There are several types of immediate annuity, but regardless of the differences, they all do one fundamental thing: they enable you to convert a lump sum into regular income.
Although the graphic above shows lifelong income, you could opt instead for the income from your annuity to be paid for a specific number of years; for example, you could buy an annuity that will pay you a monthly income for 20 years and then stop. The more years you would like to be paid an income for, the lower the income will be.
When buying an immediate annuity, most people choose one of these three options:
- The Single Life Annuity: This is the option to choose if you would like the income to last until the end of your life. The income then stops and your heirs inherit nothing.
- The Joint Life Annuity: This is the option to choose if you would like the income to continue until both you and (most likely) your spouse have reached the end of your lives.
- The Term Certain Annuity: This is the option to choose if you would like the income to stop after a fixed amount of time – ten, twenty or thirty years, for example. If you die during this annuity’s timeframe, payments will continue to be made to your heirs.
What factors affect how much income I’ll get after buying an annuity?
Let’s say you’ve decided to buy an immediate, fixed, life annuity. You dangle your money in front of an insurance company and ask them how much you’ll be paid each month if you buy an annuity from them.
The interest rate the insurer offers you will be higher than you could expect from a bank. You should understand that the higher interest rate isn’t offered as an act of charity. A bank pays pure interest on the principal you give them. You can get the principal back when you ask for it. With this annuity, the monthly payments you receive are part interest and part principal, so it’s actually better to refer to a payout rate on an annuity rather than an interest rate.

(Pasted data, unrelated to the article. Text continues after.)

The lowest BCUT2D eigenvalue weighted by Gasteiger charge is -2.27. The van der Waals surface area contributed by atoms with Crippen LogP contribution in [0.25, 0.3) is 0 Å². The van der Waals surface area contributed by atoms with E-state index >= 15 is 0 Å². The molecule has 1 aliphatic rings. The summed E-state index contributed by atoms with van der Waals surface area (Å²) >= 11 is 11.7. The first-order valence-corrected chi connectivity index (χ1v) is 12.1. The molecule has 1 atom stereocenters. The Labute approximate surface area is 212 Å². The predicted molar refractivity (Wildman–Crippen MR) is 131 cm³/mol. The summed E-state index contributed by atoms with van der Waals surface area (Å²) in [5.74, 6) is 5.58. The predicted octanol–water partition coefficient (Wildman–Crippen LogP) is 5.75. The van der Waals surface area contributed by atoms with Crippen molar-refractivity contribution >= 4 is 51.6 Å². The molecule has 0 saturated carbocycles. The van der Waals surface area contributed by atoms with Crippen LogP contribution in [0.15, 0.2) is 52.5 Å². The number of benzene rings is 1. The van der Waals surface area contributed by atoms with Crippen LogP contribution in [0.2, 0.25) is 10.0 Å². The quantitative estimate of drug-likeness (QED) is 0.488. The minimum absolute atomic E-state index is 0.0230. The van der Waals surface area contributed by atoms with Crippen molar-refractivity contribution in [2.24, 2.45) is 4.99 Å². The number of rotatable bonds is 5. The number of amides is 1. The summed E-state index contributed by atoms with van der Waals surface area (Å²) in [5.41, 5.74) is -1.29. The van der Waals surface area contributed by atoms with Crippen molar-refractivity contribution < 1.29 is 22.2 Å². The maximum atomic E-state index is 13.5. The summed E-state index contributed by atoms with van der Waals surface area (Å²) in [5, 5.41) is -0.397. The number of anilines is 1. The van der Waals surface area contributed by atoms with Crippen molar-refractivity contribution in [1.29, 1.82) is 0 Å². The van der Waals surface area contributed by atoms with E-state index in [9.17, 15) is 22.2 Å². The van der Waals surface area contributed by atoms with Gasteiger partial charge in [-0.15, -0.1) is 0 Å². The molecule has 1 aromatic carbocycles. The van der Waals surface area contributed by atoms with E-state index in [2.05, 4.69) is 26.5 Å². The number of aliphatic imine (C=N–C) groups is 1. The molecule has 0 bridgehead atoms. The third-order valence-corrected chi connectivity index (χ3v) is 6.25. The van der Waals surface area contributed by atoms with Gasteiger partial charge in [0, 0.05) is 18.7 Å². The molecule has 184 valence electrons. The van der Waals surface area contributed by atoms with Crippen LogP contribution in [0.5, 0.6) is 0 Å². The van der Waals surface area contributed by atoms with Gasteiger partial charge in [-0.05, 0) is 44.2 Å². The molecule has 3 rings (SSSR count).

The payout rate from this annuity is also helped by other people who go to meet their maker soon after buying their lifetime annuities. Their money remains in the general pool that provides payouts to surviving annuity holders.
Annuity Payouts are Higher than Bank Interest Rates
The exact payout rate you are offered when you buy an immediate annuity depends on the general economy and on you.
If interest rates and bond yields are generally low, annuity payout rates will reflect this and also be lower.
All other things being equal, the younger and healthier you are when you buy a life annuity, the lower your payout rate will be. Women get lower payout rates than men.
Putting it bluntly, if the insurers think there’s a good chance you’ll soon be pushing up daisies, they’ll offer you higher income payments than if they think you’ll be around for a long time. The older and sicker you are, the greater income you can expect from a life annuity.
You’ll get less income from a joint life annuity than a single life annuity – it’s likely the insurers will have to make payments for longer waiting for two people to die than one person to die.
Life annuities: Will you or the insurance company win?
When you buy a life annuity, you are effectively playing a game of chance with the insurer. If you live for a long time, you win. The payments you get from the insurance company will be worth more than the money you bought the annuity with. On the other hand, you might die within a few months – weeks – days – hours! of buying the annuity. You will than have paid the insurer a lot of money and received very little in return.
The feeling that it’s possible to ‘lose’ in this way actually deters a lot of people from buying an annuity. This is a pity because, should they be fortunate to live a long life, it’s likely the annuity will provide them with a higher guaranteed income than other methods could.
Perhaps it’s best to think of it this way: if you die soon, the loss of income hardly matters, but if you live a long time, the annuity is guaranteed to keep paying you, no matter how long you live.